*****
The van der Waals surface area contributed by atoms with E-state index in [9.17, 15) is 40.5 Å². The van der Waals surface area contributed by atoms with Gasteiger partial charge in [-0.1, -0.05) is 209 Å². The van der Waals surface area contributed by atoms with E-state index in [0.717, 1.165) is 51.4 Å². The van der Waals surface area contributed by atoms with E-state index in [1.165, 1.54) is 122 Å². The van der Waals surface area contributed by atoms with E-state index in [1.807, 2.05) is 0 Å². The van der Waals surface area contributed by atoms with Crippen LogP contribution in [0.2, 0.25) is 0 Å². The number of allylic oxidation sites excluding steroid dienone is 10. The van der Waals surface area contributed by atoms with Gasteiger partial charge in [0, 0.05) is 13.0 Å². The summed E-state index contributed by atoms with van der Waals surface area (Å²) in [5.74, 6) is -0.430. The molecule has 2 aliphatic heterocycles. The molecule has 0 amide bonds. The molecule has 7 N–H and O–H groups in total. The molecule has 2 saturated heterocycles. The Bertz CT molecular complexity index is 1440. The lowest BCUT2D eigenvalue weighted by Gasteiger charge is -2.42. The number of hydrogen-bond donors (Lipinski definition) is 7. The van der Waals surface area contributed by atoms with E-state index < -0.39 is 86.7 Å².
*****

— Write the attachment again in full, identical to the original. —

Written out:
The van der Waals surface area contributed by atoms with E-state index in [9.17, 15) is 40.5 Å². The van der Waals surface area contributed by atoms with Gasteiger partial charge in [-0.1, -0.05) is 209 Å². The van der Waals surface area contributed by atoms with E-state index in [0.717, 1.165) is 51.4 Å². The van der Waals surface area contributed by atoms with E-state index in [1.165, 1.54) is 122 Å². The van der Waals surface area contributed by atoms with E-state index in [1.807, 2.05) is 0 Å². The van der Waals surface area contributed by atoms with Crippen LogP contribution in [0.2, 0.25) is 0 Å². The number of allylic oxidation sites excluding steroid dienone is 10. The van der Waals surface area contributed by atoms with Gasteiger partial charge in [0, 0.05) is 13.0 Å². The summed E-state index contributed by atoms with van der Waals surface area (Å²) in [5.74, 6) is -0.430. The molecule has 2 aliphatic heterocycles. The molecule has 0 amide bonds. The molecule has 7 N–H and O–H groups in total. The molecule has 2 saturated heterocycles. The Bertz CT molecular complexity index is 1440. The lowest BCUT2D eigenvalue weighted by Gasteiger charge is -2.42. The number of hydrogen-bond donors (Lipinski definition) is 7. The van der Waals surface area contributed by atoms with E-state index < -0.39 is 86.7 Å².